Transcript of The Evolution and Adaptation of Storage Devices
The Evolution and Adaptation of Storage Devices Pre-1960 - 1970 1971 - 1980 1981 - 1990 1991 - 2000 2001 - 2010 2011 - Future The Hard Drive Hard drives as we know them first appeared in 1973. They quickly gained popularity and by the 1980's, were dominating the market. This was mainly due to the fact that hard drives offered increasing amounts of space... ...And that they provided quick and easy access to stored data. The External Hard Drive In recent years, due to more software being released, Hard Drives are becoming increasingly full. The External Hard Drive This led to the development of External Hard Drives, which gave users more storage space and the ability to transport it around. The Hard Drive The Floppy Disk The Floppy Disk was first introduced in 1971 by a company called IBM. The Floppy Disk It is a small magnetic disk inside a protective plastic case. Although large at the time, it could only store around 1.44 MB of data, and transfer was slow. The Floppy Disk Back in its day, it was primarily used to keep small backup files for personal computers. Although storing little, they were cheap and easy to use. The CD-ROM The Compact Disc-Read Only Memory was a major innovation in the field of storage devices as it was the first medium to use laser rather than magnetic technology. The CD-ROM However, saved data could not be removed or altered. This lead to CD-ROMs mainly being used for software distribution. The CD-R The Compact Disc-Recordable enabled users to put up to 650MB of data onto the disc. Since it could be easily read by other computers, it served as the ideal storage medium for Multimedia applications. The CD-R The CD-RW The Compact Disc-Rewritable was another revolutionary step forward in data storage: The CD-RW It enabled users to have a high-capacity storage medium, through which they could store, edit and delete files. The DVD The Digital Versatile Disk was developed in the 1990s. It is currently one of the highest capacity laser-read mediums, with a capacity ranging from 4.7-17GB. The DVD Due to their very high capacity, they are mainly used to store movie and sound files (as they take up the most space). Flash Memory Flash Memory was first developed for small devices, such as digital cameras. However, it quickly became clear that the technology had greater uses. Flash Memory The USB memory stick was developed soon after. With its 128MB - 4GB storage capacity despite its minute size, it was another breakthrough in storage devices. Flash Memory The USB vastly grew in popularity because of these features. They are ideal to use as portable storage for schoolwork or as backup. Magnetic Tape Magnetic Tape was available from the mid 1970's. It was commonly used in cassettes, as it is a serial medium. Magnetic Tape It was also used to back up whole networks due to its high (120GB) capacity. It was later fazed out by the hard drive. Punch Cards Punch Cards are the oldest form of data storage, and were first used in 1725! Punch Cards Their uses ranged from simple instructions for machines to pre-recorded telegrams. Despite being considered 'outdated', they are still widely used today in places such as factories, to 'check in' and 'out' employees. They were hugely popular due to being quite cheap. Punch Cards The Cloud The Cloud is a revolutionary storage medium which allows the user to store and access their data on a remote server via the internet. The Cloud The first major use of The Cloud came in 2008, when Eucalyptus Systems launched a series of private Clouds. The Cloud The name is derived from the cloud symbol used to represent the complex infrastructure of The Cloud. The Cloud One of the reasons why The Cloud is so popular is the fact that it allows 'simple' computers to run demanding programs (such as a computer game) flawlessly. The Cloud This because the Cloud's servers contain all the 'computing power' required! The Holographic Disc Holographic Versatile Discs (HVDs) were first released mid 2008. Their ability to store several terabytes of information on a 10cm disc has created many uses for them, such as a mobile network backup. The Holographic Disc RAID RAID (Redundant Array of Independent Discs) is a storage system which stores data on separate disc drives. RAID The data is stored on different 'RAID levels' depending on what level or performance is required. SSD Solid-State Drivers are essentially hard drives, but with a twist:Full transcript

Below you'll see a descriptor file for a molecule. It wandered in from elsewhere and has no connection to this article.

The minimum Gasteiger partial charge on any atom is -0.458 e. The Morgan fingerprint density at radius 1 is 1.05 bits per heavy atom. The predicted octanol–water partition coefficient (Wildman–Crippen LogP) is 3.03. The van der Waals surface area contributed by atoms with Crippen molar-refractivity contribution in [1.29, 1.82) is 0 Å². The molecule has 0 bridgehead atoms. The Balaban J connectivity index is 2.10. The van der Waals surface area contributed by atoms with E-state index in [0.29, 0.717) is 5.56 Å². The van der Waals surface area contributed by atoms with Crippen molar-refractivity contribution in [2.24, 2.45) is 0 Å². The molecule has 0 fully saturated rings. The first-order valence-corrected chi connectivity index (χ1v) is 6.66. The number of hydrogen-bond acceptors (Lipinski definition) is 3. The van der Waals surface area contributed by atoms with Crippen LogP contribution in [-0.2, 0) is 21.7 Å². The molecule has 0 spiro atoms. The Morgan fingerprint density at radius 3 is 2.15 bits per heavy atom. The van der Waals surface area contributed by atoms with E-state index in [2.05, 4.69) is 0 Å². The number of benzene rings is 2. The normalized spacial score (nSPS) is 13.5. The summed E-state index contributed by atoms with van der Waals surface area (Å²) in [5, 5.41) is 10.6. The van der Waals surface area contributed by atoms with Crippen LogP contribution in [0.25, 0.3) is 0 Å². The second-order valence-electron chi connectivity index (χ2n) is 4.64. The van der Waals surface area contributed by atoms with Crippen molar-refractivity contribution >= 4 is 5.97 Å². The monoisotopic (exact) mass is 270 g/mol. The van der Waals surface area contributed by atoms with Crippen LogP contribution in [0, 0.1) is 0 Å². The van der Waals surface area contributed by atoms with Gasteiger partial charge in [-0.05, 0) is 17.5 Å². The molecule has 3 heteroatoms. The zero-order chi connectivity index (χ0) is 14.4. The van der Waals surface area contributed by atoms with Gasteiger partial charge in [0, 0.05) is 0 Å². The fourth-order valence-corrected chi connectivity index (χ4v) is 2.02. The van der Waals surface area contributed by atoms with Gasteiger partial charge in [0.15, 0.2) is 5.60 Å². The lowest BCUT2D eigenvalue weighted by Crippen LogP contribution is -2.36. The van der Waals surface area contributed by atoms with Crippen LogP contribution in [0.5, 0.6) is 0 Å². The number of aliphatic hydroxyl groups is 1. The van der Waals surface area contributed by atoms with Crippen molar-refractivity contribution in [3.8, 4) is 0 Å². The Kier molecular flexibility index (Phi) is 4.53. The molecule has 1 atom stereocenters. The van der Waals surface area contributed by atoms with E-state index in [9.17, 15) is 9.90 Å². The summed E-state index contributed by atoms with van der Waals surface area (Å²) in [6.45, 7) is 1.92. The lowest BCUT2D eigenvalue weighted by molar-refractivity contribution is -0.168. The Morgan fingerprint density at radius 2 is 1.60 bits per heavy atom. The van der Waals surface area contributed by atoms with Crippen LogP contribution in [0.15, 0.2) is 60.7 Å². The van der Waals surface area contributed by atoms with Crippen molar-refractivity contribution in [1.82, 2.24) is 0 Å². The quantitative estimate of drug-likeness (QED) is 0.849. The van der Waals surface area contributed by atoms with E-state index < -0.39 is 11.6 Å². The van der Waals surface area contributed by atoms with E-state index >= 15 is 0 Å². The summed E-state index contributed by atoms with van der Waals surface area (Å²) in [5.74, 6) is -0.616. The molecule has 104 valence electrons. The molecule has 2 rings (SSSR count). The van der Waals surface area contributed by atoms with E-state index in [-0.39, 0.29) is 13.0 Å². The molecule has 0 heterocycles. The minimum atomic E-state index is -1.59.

They store data using electrical charge rather than magnetism, and contain no moving parts! SSD Although half the size and gaining in popularity, Solid-State Drivers won't be taking over the role of the Hard Drive for some time yet. End of Presentation Thank you for listening!